The creation of a common airline market in the 1990s is one of the European Union’s most significant achievements. It has allowed for unfettered competition throughout the European Economic Area, or EEA and opened the door to low cost carriers such as Ryanair and easyJet.
You might have your own opinions about these airlines (and their customer service), but one thing is undeniable: they have made air travel affordable to millions of people who had never flown before.
The liberalisation of the airline market, as a result of the EU, was also an important precursor to the establishment of the Transatlantic Open Aviation Area. In operation since 2008, it removed all entry barriers for US and EEA airlines wishing to fly across the Atlantic. And it allows airliners such as Norwegian to fly nonstop between London and various US airports – this service would not have been possible under the previous regulatory regime on the transatlantic market.
As with many other industries, the effect of Brexit on air travel to and from the UK will depend on what Brexit will actually look like and what trade deals the UK negotiates with the EU after leaving. If the UK remains in the common European market, nothing will change. If it does not, however, much may.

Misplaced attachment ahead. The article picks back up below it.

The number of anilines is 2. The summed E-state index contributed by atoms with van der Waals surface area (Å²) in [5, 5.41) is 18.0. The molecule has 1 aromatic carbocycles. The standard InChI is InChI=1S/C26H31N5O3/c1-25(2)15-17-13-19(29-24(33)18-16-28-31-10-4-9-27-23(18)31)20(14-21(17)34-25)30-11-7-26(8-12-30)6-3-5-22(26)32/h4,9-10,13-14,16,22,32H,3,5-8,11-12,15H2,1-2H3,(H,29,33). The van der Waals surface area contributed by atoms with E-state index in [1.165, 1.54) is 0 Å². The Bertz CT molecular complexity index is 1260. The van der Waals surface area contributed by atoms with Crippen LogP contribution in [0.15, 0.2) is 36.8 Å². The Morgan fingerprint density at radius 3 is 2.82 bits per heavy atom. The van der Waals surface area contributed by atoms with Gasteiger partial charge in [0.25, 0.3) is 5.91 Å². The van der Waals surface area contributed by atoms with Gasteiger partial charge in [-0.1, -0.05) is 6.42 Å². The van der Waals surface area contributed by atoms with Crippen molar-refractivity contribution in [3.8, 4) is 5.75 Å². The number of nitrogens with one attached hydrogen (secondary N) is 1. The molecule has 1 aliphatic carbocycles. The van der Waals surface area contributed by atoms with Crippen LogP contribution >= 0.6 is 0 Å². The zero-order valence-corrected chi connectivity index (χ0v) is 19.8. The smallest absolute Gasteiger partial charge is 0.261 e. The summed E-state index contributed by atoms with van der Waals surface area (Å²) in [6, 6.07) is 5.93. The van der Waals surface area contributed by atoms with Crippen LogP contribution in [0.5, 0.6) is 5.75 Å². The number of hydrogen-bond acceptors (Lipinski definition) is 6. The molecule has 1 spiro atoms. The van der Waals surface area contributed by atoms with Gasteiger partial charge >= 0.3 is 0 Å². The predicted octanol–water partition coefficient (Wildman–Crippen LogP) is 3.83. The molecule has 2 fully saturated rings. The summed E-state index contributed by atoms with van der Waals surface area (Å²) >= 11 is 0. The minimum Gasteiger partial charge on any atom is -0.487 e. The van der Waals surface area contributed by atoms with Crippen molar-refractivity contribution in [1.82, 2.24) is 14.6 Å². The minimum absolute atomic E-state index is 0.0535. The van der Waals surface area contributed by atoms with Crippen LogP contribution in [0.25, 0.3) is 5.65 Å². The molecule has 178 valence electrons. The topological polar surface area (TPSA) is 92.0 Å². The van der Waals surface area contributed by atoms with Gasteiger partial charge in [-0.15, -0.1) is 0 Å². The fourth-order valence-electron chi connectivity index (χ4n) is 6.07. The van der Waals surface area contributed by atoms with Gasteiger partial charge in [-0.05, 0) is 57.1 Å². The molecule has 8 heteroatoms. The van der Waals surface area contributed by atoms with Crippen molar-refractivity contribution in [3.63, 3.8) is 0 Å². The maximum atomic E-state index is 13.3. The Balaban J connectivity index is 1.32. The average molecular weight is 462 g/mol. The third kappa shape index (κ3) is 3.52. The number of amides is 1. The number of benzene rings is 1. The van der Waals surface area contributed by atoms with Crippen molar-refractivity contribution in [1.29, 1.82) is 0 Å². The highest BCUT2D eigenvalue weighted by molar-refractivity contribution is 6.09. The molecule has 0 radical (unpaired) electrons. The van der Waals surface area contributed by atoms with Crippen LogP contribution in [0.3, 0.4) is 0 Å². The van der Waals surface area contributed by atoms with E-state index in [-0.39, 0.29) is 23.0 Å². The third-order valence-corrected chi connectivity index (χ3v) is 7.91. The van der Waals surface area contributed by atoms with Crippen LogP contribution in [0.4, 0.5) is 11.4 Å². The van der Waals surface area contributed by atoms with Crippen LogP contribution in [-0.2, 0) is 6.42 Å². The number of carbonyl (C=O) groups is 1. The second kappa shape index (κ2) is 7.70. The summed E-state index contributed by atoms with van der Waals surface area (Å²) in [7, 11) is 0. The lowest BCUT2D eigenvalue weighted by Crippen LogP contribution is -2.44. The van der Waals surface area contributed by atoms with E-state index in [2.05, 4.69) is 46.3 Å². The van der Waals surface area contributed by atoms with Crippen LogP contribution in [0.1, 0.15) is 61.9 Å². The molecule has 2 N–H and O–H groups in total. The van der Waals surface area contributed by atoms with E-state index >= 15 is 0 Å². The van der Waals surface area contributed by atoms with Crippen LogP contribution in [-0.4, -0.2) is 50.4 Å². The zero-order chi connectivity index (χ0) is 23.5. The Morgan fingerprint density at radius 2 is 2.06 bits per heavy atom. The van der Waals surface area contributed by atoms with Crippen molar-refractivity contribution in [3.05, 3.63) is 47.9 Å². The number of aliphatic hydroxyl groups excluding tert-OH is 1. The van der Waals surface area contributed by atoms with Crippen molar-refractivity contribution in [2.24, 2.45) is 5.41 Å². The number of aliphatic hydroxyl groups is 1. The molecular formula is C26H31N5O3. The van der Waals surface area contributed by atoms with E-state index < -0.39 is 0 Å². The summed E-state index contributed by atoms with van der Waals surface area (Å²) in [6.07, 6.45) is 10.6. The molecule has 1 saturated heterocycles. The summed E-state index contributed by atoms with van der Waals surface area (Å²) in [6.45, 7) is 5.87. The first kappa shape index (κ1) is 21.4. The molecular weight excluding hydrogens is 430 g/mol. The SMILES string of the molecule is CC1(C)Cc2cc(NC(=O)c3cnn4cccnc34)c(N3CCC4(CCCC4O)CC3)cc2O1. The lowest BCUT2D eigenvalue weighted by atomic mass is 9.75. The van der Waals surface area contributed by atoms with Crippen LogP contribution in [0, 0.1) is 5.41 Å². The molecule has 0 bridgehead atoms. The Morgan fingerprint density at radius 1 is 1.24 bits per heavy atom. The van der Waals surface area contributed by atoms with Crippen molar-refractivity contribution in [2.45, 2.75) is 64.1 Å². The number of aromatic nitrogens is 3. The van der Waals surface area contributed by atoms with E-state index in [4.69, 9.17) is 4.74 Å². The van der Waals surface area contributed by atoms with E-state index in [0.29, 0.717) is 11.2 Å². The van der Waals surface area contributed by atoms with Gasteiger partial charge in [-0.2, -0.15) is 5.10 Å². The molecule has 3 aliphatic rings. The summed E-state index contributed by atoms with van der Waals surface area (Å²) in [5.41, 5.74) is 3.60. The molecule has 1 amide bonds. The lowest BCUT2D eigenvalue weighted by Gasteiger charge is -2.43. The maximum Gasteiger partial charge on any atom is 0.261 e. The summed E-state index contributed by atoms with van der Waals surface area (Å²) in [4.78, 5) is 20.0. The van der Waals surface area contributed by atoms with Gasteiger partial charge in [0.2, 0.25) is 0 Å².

Bad news for Ryanair?
The UK’s departure from Europe’s common market will, in the worst case scenario, mean a return to having numerous bilateral agreements between the UK and each individual country it has flights to. These agreements are unlikely to be as restrictive as in the 1960s or 1970s, when they meticulously specified which airlines could fly on which routes between the two countries, how frequently and using which aircraft. This was an era when airfares were often set at cartel-like conferences run by the IATA, the trade association of the world’s airlines, resulting in expensive air travel for customers.
These days, more liberal agreements are the norm. Fares can be as low as the market can bear and most airlines can service routes so long as there is an agreement in place between the two countries in question. The only rule that remains is that an airline flying between two countries cannot typically be based in a third country – what’s known as the “nationality clause”.